Saskatchewan Premier Brad Wall says his government will invoke the notwithstanding clause of the Charter of Rights and Freedoms after a recent court ruling banned funding non-Catholic students in Catholic schools.

If the ruling stands, 10,000 non-Catholic students would be forced out of Catholic schools across the province, the government said in a news release Monday.

The government says the ruling could also risk provincial funding of 26 other faith-based schools, including Luther College, Regina Christian School, Saskatoon Christian School and Huda School.

“We support school choice including public, separate and faith-based schools,” Wall said in the release.

“We will defend school choice for students and parents. By invoking the notwithstanding clause we are protecting the rights of parents and students to choose the schools that work best for their families, regardless of their religious faith.”

Section 33 of the Charter gives provincial legislatures the authority to override certain portions of the Charter for a five-year term. Invoking the notwithstanding clause requires an act of the Legislative Assembly.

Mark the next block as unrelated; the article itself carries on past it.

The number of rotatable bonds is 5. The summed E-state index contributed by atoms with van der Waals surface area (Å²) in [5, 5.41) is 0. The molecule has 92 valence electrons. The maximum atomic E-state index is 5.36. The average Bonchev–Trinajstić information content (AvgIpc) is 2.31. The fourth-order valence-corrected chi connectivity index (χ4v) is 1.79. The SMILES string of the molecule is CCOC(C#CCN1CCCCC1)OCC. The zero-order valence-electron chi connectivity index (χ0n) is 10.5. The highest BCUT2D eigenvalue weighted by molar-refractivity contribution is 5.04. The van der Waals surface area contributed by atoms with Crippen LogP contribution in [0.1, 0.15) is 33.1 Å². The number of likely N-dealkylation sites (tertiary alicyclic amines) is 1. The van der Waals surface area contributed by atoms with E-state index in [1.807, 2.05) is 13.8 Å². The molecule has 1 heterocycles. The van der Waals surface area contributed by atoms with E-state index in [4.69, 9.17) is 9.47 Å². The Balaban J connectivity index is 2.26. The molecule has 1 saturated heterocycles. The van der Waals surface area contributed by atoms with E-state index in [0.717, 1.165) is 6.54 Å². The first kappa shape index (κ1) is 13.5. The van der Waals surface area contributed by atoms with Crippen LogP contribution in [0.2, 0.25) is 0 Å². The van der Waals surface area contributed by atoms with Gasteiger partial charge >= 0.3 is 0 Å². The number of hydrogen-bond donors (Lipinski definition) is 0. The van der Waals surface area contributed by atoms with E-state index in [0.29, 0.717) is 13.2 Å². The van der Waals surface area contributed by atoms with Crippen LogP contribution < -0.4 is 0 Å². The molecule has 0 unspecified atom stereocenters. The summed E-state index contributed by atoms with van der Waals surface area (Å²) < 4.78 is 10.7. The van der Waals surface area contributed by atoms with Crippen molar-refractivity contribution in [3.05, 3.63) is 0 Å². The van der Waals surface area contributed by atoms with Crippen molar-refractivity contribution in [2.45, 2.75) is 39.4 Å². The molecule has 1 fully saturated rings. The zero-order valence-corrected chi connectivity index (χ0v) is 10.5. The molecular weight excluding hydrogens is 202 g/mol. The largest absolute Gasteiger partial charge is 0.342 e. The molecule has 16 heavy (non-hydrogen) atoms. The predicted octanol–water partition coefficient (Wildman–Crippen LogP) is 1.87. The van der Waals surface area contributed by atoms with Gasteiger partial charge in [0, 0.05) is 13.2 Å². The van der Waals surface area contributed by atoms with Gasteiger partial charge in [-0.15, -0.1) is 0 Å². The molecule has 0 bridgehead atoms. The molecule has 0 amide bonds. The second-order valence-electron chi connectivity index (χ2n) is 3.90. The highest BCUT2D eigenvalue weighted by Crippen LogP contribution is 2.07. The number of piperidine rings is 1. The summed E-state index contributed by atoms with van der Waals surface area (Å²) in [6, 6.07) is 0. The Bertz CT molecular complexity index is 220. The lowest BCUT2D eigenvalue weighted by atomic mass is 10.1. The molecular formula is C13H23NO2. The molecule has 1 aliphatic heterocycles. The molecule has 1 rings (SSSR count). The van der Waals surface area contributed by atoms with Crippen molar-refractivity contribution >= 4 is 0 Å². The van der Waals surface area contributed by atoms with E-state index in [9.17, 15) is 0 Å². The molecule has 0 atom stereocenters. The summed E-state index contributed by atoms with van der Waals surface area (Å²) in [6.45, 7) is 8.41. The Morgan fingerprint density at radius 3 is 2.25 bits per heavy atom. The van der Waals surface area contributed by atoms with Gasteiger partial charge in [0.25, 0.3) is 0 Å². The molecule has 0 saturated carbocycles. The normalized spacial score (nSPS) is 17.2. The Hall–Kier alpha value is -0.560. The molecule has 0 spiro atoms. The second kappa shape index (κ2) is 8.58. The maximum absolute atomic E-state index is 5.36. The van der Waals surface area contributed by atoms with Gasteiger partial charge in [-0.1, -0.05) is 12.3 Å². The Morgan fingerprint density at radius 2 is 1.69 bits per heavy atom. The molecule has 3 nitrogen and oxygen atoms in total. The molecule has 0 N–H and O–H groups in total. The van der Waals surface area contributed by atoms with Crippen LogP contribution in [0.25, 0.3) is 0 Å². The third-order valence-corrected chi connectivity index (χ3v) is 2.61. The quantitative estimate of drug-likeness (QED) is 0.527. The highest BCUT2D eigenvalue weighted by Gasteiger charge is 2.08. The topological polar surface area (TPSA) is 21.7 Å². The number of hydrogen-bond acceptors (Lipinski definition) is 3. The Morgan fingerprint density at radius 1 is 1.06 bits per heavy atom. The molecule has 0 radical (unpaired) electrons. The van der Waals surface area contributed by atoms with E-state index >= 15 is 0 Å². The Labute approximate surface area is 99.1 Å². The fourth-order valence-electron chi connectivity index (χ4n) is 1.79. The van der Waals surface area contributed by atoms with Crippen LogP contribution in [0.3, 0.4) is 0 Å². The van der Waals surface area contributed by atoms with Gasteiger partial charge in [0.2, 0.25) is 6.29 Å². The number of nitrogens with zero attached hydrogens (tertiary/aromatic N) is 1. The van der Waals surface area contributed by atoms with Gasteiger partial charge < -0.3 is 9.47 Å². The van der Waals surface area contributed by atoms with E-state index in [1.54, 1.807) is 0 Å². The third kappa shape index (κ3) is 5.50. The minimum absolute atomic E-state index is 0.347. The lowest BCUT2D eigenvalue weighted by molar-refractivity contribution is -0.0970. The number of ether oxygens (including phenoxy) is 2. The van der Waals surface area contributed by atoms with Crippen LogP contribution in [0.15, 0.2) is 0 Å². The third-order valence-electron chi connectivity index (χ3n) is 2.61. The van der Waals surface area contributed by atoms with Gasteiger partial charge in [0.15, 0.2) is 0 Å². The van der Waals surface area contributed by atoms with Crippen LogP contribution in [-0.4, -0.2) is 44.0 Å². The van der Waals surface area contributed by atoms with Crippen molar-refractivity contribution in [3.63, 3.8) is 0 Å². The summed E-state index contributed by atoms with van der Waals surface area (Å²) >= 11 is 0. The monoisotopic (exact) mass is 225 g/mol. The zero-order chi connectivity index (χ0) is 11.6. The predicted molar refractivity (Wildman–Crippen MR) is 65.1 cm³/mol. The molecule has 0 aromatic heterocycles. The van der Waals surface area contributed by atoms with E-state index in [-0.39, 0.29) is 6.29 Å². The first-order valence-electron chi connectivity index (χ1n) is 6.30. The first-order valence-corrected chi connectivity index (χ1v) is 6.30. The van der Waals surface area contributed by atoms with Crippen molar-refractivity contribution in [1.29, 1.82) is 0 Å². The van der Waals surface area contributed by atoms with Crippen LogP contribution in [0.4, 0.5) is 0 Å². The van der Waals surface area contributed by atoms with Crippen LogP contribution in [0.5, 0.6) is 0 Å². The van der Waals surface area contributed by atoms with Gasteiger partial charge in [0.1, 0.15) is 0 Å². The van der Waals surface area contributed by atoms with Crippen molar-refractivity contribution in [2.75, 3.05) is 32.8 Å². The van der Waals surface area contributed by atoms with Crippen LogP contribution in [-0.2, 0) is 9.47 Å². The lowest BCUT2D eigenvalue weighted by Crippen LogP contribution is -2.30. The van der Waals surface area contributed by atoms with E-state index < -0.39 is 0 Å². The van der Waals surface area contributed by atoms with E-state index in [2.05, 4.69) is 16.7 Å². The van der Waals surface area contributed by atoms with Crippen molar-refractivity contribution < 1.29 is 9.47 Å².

“I have asked the Ministers of Education and Justice to begin preparing legislation to invoke the notwithstanding clause to protect choice in our school system,” Wall said.

“We wanted to announce this now to provide clarity and provide parents with the assurance that they will be able to continue to choose the kind of school they want their children to attend.”

The move is in response to an April 20 Court of Queen’s Bench ruling on a legal challenge by the Good Spirit School Division.

The dispute started in 2003 when the Yorkdale School Division, now Good Spirit School Division, closed down its kindergarten-to-Grade 8 school in the town of Theodore because of declining enrolment. The division planned to bus its 42 students to the community of Springside, 17 kilometres away.

In response, a local group created its own Catholic school division and opened St. Theodore Roman Catholic School.

That prompted Good Spirit School Division to launch a lawsuit claiming the creation of the new school division was not to serve Catholics in the community, but rather to prevent the students from being bused to a neighbouring town.

Last week, the Saskatchewan Catholic School Boards Association said it plans to appeal Justice Donald Layh’s ruling that the government must stop funding non-minority faith students attending separate schools. The judge stayed his ruling until June 30, 2018.